“Regardless of the sector, effective leadership hinges on the ability to connect with, understand, and mobilise people in the direction of shared goals. This reinforces the argument that leadership effectiveness in digital transformation is not confined to technological proficiency, but is deeply rooted in human-centric skills such as empathy, adaptability, and the ability to inspire and lead,” – said Toonekurg.

Such a people-centric approach reflects as well in the posture we take with others. “We must champion the idea of assuming the best intentions in people, and the significance of inclusivity in team settings. To the end of advocating for a leadership approach that values diversity, and ensures that even the quietest voices are heard and considered,” Toonekurg says.

We move in the direction of an approach to leadership that goes beyond conventional managerial tasks, focusing instead on the human element of team dynamics. This perspective champions the idea that understanding and addressing team members’ needs, concerns, and motivations are crucial for cultivating cohesive and motivated group behavior.

In this sense, Toonekurg clearly suggests a leadership model where decision-makers are also facilitators and supporters of their teams, advocating for a leadership style that values and nurtures individual team members’ contributions.

Digital leadership must bridge technology and human needs

Her insights into leading teams, especially in the context of digital transformation, spotlight additionally the intricate balance between technological advancement and human-centric service design. Her approach underscores the necessity of aligning digital initiatives with the actual needs and contexts of end-users, be they citizens in public services or customers in the private sector.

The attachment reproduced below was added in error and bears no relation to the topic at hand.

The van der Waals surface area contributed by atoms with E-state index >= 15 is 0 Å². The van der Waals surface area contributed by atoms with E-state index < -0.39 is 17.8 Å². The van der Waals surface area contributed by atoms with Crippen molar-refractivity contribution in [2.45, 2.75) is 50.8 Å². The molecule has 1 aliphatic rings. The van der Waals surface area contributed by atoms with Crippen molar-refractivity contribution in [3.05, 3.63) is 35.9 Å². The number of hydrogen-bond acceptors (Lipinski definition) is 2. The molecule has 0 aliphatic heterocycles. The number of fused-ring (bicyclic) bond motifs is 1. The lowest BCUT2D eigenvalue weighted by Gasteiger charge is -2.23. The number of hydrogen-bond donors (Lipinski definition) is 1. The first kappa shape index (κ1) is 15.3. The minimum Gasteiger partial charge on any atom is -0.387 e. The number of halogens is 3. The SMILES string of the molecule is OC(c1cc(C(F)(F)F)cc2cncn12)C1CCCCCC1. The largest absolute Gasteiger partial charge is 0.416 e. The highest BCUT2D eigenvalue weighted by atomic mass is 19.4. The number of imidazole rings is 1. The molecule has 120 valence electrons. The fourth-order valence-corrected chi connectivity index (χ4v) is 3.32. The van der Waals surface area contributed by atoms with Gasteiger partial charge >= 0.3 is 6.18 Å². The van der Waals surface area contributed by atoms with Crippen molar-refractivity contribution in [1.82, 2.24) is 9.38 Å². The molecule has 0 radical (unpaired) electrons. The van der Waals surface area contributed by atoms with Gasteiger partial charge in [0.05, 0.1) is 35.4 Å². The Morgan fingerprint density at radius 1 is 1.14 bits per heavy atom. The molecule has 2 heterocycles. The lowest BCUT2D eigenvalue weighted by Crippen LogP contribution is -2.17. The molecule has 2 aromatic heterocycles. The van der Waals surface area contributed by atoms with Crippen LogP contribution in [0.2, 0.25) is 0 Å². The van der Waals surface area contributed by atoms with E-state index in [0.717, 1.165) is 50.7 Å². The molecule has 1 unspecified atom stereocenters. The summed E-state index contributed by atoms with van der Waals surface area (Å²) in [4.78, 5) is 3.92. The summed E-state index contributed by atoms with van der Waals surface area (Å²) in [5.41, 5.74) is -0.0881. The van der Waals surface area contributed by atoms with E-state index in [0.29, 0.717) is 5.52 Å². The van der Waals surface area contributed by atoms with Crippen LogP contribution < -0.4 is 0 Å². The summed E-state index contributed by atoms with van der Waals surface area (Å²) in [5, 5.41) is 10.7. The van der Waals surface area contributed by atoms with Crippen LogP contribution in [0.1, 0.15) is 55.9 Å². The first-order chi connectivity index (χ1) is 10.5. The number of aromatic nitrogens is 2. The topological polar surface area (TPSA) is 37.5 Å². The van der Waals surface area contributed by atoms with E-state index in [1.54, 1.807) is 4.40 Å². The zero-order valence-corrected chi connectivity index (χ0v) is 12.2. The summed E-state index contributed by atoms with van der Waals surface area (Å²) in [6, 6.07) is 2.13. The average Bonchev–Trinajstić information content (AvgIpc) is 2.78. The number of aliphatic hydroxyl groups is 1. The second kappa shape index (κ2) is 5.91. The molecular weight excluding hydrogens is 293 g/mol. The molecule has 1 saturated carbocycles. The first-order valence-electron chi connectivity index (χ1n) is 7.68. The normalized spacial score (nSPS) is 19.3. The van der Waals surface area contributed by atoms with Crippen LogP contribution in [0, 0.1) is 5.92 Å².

This perspective is especially pertinent in the realm of digital governance, where the ultimate goal is to enhance accessibility, efficiency, and satisfaction for all citizens. “A leadership philosophy advocating for a collaborative and inclusive approach to digital transformation is what takes us closer to people, making technological solutions more thoughtfully designed to meet diverse user needs. With the goal of steering digital initiatives, toward meaningful impact,” said Toonekurg.

Yet another human side of digital development

Some of you might remember our discussions on digital leadership from two years ago – where we featured change-makers such as Siim Sikkut, Yolanda Martinez, Barry Lowry. Here too, Toonekurg’s experience and words remind us of a key takeaway. That leading teams and digital transformation successfully, first passes through managing people well and then analysing technological solutions to adopt.

Toonekurg’s journey and insights bring to the forefront the indispensability of a people-centric approach in the realm of digital leadership. As we navigate the complexities of digital transformation, it becomes increasingly clear that technology alone does not dictate success. Instead, the human elements of empathy, listening, and understanding are what truly drive initiatives forward and make them resonate with both teams and end-users.

Experiences across various sectors and cultures reinforce the idea that leadership, at its core, is about connecting with people. By prioritising the needs and voices of individuals, and fostering environments where diverse perspectives are valued and heard, leaders can craft solutions that are not only technologically sound but also genuinely beneficial for all stakeholders involved.

Listen to all episodes of the Digital Government Podcast here!

New episodes will be launched on Wednesdays.